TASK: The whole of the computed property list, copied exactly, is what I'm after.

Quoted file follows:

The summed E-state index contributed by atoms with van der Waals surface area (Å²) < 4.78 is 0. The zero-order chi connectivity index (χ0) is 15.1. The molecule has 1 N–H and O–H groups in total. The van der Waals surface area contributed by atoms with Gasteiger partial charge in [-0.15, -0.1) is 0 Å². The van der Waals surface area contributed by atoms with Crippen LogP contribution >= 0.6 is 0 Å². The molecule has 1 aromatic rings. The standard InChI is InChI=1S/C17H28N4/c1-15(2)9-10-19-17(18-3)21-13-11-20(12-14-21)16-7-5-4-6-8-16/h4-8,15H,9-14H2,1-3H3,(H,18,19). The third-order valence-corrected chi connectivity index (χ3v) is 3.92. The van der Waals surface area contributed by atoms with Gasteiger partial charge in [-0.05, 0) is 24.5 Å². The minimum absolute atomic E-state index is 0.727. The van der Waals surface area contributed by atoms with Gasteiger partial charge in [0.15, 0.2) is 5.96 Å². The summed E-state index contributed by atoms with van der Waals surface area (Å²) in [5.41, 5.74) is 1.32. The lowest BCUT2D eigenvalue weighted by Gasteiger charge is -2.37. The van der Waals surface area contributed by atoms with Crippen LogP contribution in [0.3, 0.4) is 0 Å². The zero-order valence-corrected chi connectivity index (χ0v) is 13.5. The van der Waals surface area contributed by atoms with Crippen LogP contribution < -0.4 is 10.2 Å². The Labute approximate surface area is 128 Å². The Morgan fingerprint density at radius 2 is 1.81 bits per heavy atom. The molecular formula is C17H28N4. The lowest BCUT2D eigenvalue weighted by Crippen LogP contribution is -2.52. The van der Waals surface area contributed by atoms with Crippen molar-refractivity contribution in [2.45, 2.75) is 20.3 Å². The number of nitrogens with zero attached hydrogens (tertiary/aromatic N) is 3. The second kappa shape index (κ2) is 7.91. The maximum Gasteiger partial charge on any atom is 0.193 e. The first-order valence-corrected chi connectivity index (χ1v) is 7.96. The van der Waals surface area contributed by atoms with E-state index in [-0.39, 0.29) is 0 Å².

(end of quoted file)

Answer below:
The summed E-state index contributed by atoms with van der Waals surface area (Å²) < 4.78 is 0. The zero-order chi connectivity index (χ0) is 15.1. The molecule has 1 N–H and O–H groups in total. The van der Waals surface area contributed by atoms with Gasteiger partial charge in [-0.15, -0.1) is 0 Å². The van der Waals surface area contributed by atoms with Crippen LogP contribution >= 0.6 is 0 Å². The molecule has 1 aromatic rings. The standard InChI is InChI=1S/C17H28N4/c1-15(2)9-10-19-17(18-3)21-13-11-20(12-14-21)16-7-5-4-6-8-16/h4-8,15H,9-14H2,1-3H3,(H,18,19). The third-order valence-corrected chi connectivity index (χ3v) is 3.92. The van der Waals surface area contributed by atoms with Gasteiger partial charge in [-0.05, 0) is 24.5 Å². The minimum absolute atomic E-state index is 0.727. The van der Waals surface area contributed by atoms with Gasteiger partial charge in [0.15, 0.2) is 5.96 Å². The summed E-state index contributed by atoms with van der Waals surface area (Å²) in [5.41, 5.74) is 1.32. The lowest BCUT2D eigenvalue weighted by Gasteiger charge is -2.37. The van der Waals surface area contributed by atoms with Crippen LogP contribution in [0.3, 0.4) is 0 Å². The zero-order valence-corrected chi connectivity index (χ0v) is 13.5. The van der Waals surface area contributed by atoms with Crippen LogP contribution < -0.4 is 10.2 Å². The Labute approximate surface area is 128 Å². The Morgan fingerprint density at radius 2 is 1.81 bits per heavy atom. The molecular formula is C17H28N4. The lowest BCUT2D eigenvalue weighted by Crippen LogP contribution is -2.52. The van der Waals surface area contributed by atoms with Crippen molar-refractivity contribution in [2.45, 2.75) is 20.3 Å². The number of nitrogens with zero attached hydrogens (tertiary/aromatic N) is 3. The second kappa shape index (κ2) is 7.91. The maximum Gasteiger partial charge on any atom is 0.193 e. The first-order valence-corrected chi connectivity index (χ1v) is 7.96. The van der Waals surface area contributed by atoms with E-state index in [-0.39, 0.29) is 0 Å².